Fantasy football for years has been a dominant tool of engagement for leagues and tournaments to gamify the fan experience and keep fans connected with the game between matches.
From the Premier League to the MLS, Fantasy football crosses physical borders and allows fans from all over the world to compete in every league that provides it.
When looking at Women’s football competitions in Europe all the big leagues are missing out on Fantasy Football! Even the FIFA Women’s World Cup that is set to begin soon has recently tweeted an evasive response to a fan asking about it. Instead, it tried to encourage the fan to sign up to other gaming features of thee tournament.
So why Fantasy Football should be introduced into women’s football competitions?
- Commercial opportunities: Fantasy Football is a digital engagement and can be used as another right to be added into existing sponsorship packages but also as a prime sponsorship on it’s own. The Premier League’s fantasy football interface is brought by EA Sports.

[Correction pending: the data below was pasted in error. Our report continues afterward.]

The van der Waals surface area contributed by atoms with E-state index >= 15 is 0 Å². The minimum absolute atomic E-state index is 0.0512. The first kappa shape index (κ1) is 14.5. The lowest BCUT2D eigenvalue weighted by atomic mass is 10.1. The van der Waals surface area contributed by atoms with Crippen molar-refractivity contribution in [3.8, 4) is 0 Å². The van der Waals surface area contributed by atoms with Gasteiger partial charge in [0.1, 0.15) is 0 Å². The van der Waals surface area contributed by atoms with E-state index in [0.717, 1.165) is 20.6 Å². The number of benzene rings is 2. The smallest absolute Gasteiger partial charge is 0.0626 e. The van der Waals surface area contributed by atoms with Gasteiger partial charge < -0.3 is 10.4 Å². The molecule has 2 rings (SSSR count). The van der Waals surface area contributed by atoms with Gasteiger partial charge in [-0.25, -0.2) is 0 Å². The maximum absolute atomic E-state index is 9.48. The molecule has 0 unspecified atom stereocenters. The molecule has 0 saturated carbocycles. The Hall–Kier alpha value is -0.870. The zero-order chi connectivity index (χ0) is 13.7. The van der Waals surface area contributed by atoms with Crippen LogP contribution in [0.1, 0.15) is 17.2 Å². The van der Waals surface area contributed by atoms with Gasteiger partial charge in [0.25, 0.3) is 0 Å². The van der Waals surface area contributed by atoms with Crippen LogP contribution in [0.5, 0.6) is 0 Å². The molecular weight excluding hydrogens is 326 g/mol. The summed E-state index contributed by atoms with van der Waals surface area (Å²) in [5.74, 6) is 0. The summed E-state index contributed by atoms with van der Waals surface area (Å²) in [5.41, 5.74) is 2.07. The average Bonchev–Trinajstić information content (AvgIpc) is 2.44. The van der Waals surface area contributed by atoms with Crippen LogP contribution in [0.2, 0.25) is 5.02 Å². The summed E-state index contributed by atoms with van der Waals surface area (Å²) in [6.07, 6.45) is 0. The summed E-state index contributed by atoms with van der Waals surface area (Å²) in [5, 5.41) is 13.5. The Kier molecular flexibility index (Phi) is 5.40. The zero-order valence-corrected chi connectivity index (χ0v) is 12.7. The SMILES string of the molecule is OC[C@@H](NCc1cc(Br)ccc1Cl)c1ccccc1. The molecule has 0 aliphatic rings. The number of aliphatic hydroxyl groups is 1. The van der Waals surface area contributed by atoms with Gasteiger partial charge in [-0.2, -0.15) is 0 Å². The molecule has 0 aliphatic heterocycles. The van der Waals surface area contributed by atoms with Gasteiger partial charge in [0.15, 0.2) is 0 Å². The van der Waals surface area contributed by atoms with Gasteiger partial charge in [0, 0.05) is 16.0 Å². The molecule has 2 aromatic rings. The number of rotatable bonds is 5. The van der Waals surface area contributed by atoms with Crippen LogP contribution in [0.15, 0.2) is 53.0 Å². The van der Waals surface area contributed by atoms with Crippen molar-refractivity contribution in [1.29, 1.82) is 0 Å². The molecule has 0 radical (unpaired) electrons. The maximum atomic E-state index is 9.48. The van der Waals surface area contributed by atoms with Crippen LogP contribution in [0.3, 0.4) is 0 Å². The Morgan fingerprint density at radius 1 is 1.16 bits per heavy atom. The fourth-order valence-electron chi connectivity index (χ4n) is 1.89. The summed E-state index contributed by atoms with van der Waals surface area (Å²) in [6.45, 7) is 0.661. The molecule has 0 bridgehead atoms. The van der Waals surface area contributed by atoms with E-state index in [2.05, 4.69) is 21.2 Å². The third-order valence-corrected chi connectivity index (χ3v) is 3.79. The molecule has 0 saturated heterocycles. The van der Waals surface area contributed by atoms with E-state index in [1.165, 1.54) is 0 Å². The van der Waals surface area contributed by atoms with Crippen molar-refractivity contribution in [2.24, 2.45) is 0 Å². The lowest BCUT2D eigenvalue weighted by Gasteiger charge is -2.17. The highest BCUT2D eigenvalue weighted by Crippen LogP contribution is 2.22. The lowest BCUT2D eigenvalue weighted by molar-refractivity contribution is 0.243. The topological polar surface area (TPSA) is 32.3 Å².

- Content: Fantasy Football generates content. Fans follow dedicated Twitter accounts that provide tips on Fantasy Football. Results from a Matchday linked to fantasy football scores is another piece of content to be utilised.
- Increase Awareness: Through Fantasy football fans get to know players and learn more about them and the teams they play for.
- Gamification & Rewards: Fans enjoy the competitive aspect of fantasy football and often set prizes among themselves for the leagues they participate in. In addition, sponsors can offer unique experiences to fantasy football users.